Environment group finds ‘gaps’ in tire brands’ sustainability reporting
7 Mar 2022
Conservation charity ZSL assesses world’s “most influential” NR companies, including leading tire and glove brands
London – Leading consumers of natural rubber, including major tire and gloves companies, have significant gaps in terms of sustainability reporting, according to recent research by the conservation charity The Zoological Society London (ZSL).
In a review of 30 companies, ZSL found that 62% had a ‘clear public commitment’ to zero-deforestation.
However, only 10%, i.e. three companies, publicly reported “some evidence of monitoring deforestation and/or ecosystem conservation in supplier operations,” said the study, published 1 March.
The report, which used companies' openly available sustainability transparency data, also revealed that rubber manufacturers scored higher than producers and processors, with an average of 42% compared to 37%.
Michelin, assessed as a producer, processor and manufacturer of natural rubber, scored highest of all with nearly 82%.
In addition, the research showed only 14% of companies committed to trace “all rubber sourced from smallholders” back to the place of origin by a target year.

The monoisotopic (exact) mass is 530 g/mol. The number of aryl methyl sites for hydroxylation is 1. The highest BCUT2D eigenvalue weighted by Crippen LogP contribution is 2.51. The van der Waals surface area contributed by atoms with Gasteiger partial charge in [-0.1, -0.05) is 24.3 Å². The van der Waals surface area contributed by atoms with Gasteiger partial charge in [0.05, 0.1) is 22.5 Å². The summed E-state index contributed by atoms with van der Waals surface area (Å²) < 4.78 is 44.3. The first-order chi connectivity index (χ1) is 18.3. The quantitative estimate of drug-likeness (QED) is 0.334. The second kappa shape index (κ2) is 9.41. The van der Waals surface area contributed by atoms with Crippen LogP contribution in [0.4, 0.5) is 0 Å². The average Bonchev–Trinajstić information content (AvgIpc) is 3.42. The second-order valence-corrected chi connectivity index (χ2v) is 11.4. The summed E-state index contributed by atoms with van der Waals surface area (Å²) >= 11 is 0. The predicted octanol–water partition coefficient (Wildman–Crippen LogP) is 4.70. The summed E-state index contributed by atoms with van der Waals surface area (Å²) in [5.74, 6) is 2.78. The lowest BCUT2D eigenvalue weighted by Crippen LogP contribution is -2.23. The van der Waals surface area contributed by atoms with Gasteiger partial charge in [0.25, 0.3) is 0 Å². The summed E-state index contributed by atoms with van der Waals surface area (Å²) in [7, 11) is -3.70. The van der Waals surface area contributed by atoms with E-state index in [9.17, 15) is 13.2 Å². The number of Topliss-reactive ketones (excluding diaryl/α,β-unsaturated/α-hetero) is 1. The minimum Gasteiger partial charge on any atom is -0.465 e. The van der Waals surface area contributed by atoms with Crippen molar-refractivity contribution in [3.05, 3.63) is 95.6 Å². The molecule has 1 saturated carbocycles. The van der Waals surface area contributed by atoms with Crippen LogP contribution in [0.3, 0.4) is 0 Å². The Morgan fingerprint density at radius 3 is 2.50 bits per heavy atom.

Meanwhile, 5% of manufacturers and traders publicly reported the percentage of their supply from third party processing facilities traceable to smallholders at the jurisdictional level.
“This freely available data highlights a significant challenge for the sector - a lack of traceability of natural rubber from smallholders who produce around 85% of the world’s natural rubber,” said the ZSL.
The report shows "the rubber industry’s wide gap between policy and action," said Amy Smith of World Wildlif Fund (WWF) in the US, commenting on the findings of the study.
According to Smith, the EU and the US are introducing new legislation that will require companies to know the origin of their natural rubber.
“They must understand where their natural rubber comes from and demonstrate it did not result in deforestation or human rights violations,” he added.
Commenting on the results of the report, Stefano Savi, director of the Global Platform for Sustainable Natural Rubber (GPSNR), said he was glad to see GPSNR members “performing well.”
“I think there is room for improvement, and it is good that GPSNR will have reporting requirements for members from this year,” he added.
The ZSL study included thirteen leading rubber manufacturers including Michelin, Pirelli and Top Glove, as well as other producers and processors.